After introducing all the new teachers, Novak also gave credit to the other administrators, administrative assistants, and other district staff in attendance. He mentioned it’s not uncommon for the district to get 200 applicants for one position, and recognized the hard work of the other administrators who look through all the applications.

Novak also mentioned the district provides the new teachers with mentors throughout the school to help them succeed and provide support as they begin in their new position.

Deidra Peaslee, with Anoka-Ramsey Community College, also introduced the new faculty at the Cambridge Campus.

Peaslee mentioned as the fall semester at the college began last week, the college has 8,478 students enrolled, with 2,163 enrolled at the Cambridge Campus. She mentioned the college does nation-wide searches when filling open positions, and noted the two openings the college had at the Cambridge Campus were filled by faculty members already working the college, which speaks to the high quality of faculty working at the college.

When Thune wrapped up his speech, he relayed the message that “teaching is more than a profession.”

“You are an artist, and you have a bunch of canvasses coming into your classroom next week,” Thune said. “Is it going to be a work of art, or are you going to just slap something on? I believe you are all artists and will do something wonderful with each and every one of the kids you have.”

 

Vocational Service Award

Clyde Bloyer, from Peoples Bank of Commerce, presented Dennis Troff with the Rotary’s Vocational Service Award.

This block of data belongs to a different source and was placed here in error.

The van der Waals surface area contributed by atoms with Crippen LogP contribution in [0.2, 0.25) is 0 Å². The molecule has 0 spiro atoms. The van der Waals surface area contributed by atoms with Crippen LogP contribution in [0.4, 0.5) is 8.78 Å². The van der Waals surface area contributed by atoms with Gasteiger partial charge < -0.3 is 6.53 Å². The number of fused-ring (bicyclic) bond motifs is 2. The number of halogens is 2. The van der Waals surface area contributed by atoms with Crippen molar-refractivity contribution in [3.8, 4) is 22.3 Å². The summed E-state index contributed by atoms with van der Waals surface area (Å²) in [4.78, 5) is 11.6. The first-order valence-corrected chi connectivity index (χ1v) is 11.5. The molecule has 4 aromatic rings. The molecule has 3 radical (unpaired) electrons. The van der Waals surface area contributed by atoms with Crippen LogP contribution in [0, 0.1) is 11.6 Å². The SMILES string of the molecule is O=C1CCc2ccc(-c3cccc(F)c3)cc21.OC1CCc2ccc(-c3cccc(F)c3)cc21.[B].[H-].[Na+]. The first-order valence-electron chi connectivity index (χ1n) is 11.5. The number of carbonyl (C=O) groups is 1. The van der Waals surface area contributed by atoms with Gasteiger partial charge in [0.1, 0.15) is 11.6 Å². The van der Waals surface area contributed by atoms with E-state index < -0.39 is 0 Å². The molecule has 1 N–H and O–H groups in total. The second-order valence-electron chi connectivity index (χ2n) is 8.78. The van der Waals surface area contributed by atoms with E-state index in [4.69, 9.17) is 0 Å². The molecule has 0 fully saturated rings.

Clyde Bloyer, with Peoples Bank of Commerce (right), presents Dennis Troff with the Rotary Club’s Vocational Service Award. Troff was president of Peoples Bank in Cambridge from 1993 to 2005. Photo by Rachel Kytonen

Bloyer explained the award is given to someone who has a high level of service, and aligns with the Rotary’s four way test: Is it the truth? Is it fair to all concerned? Will it build goodwill and better friendships? Will it be beneficial to all concerned?

Troff has been in the Cambridge community for over 18 years, and is a 1958 graduate of Carleton College, and majored in government and international relations.

He also served in the U.S. Navy from 1959 to 1963 as an Operations Officer USS Interceptor, stationed in San Francisco.

As far as his professional work, Troff worked for Northwestern National Bank (now Wells Fargo) in Minneapolis in commercial lending from 1963 to 1969; served as president of Moorhead State Bank in Moorhead from 1969 to 1992 and served as  president of Peoples Bank of Commerce in Cambridge from 1993 to 2005.

Troff also did extensive volunteer work in all three communities he worked in. In Cambridge he initiated, along with Kristy and Jon Grayson, the startup of the Rotary Club of Cambridge-Isanti in 1998.

Other volunteer committees he served on in Cambridge included: Anoka Ramsey Community College Advisory Committee; ARCC Cambridge Foundation; Central Minnesota Initiative Foundation Finance Committee; Grandview Christian Home/GracePointe Crossing; Cambridge Community Center Task Force/ and Cambridge Medical Center Foundation; Volunteer Administrator at First Baptist Church (last 4+ years).

Troff said he was very honored to received the Vocational Service Award.

“I am gratefully honored to accept this award for service,” Troff said. “And, when I look out into this room, I see many people who are doing this type of thing and are active in the community.”

Troff mentioned he has been a part of the Cambridge-Isanti Rotary Club since its inception, and feels it’s a wonderful world-wide organization to be a part of.

The Rotary Club of Cambridge & Isanti meets weekly on Friday from noon to 1 p.m. in the Fireside Room of First Baptist Church, and its current president is Michele (Mickey) Erlandson.